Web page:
Mr. Speaker, I am not sure what more I could add. First, let us say that we have a consensus that the existing Senate is not supported by many people in this country. The survey which the hon. member took indicated that there was about 30% support in his riding. The Angus Reid poll indicated that around 5% of the people of this country support the existing Senate. Pollara did a poll which indicated that it was a bit higher than that. By the way, just in terms of the record, the Angus Reid poll indicated that 41% of the people wanted to abolish the Senate and 43% wanted to reform the Senate. Pollara did a poll which indicated that 36% of the people wanted to abolish the Senate and 35% wanted to reform the Senate.
I submit to the hon. member that his constituents probably think in a similar way to people right across the country. If he had a question worded as to whether his constituents wanted to reform the Senate, abolish the Senate or maintain the status quo, I am sure in his riding the opinion would be overwhelmingly to not have the status quo, but would be divided on whether we should abolish or reform it.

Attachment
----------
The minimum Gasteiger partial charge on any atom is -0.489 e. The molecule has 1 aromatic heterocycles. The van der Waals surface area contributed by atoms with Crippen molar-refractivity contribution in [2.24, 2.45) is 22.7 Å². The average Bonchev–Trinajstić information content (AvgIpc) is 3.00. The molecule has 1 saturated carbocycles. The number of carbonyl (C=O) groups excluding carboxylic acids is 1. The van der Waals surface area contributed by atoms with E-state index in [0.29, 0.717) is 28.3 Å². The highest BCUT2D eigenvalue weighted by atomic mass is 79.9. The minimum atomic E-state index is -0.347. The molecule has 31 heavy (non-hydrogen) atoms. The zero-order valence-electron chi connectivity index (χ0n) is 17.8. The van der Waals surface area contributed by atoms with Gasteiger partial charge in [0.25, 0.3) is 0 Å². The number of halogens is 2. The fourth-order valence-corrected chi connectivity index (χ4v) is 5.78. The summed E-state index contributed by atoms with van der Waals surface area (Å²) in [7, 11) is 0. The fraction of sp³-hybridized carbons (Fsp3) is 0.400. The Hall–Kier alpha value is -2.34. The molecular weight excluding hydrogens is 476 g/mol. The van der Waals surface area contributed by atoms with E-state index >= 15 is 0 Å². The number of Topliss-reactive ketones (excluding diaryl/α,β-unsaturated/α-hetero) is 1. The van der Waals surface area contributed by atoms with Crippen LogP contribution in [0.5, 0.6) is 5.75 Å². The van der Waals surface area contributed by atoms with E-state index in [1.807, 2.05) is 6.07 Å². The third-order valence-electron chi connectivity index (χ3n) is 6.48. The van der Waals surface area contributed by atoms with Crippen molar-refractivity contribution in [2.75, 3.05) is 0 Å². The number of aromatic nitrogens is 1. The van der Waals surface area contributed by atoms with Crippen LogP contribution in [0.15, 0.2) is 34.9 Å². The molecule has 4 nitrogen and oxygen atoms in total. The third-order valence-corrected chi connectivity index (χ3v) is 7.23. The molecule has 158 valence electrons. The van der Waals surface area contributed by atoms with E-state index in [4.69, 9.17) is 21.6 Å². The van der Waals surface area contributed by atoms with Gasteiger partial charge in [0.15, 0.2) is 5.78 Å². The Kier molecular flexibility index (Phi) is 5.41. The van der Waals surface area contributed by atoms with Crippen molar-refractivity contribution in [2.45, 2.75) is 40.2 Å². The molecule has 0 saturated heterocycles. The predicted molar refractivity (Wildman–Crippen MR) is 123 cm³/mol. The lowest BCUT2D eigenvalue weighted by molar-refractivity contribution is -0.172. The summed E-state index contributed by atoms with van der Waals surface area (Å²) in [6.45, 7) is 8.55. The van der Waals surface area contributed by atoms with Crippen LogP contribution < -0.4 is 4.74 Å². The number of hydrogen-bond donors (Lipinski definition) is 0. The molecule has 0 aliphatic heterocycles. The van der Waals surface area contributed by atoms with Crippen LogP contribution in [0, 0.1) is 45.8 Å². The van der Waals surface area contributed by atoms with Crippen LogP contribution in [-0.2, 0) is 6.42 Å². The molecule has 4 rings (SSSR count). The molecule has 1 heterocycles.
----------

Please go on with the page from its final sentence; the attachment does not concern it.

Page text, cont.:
We should unite in terms of getting rid of the status quo. Let us listen to that 90% or 95% of the Canadian people. Liberal members feel the same way, if we could get rid of these crazy handcuffs of confidence votes on estimates.
I am sure that if Conservative members were to reflect the interests of their constituents and forget about their friends in the Senate they too would vote in favour of reducing Senate estimates. If we could unite on that point, that the status quo is not good enough and it has to go, then we could have a real debate after the next federal election to come up with a formula either to elect it or abolish it. I would like to see that be the real debate. At that time I will obviously be continuing my support for abolition. One reason for that, and I want to throw this at my friends in the Reform Party, especially my friend from St. Albert who is so concerned about money, is that if we have an elected house it is not going to cost $60 million. We could probably double or triple that because it will have legitimacy. We will then have an awful lot of money being spent in terms of its elections, its staff, its travel and its facilities.
If it is elected, it is legitimate. If it is elected, it is just as legitimate as we are and we invite gridlock and deadlock between the two legitimately elected houses. It creates a bigger bureaucracy, more red tape and a greater slowness in terms of governing. It seems to me that is something the Reform Party has always stood against.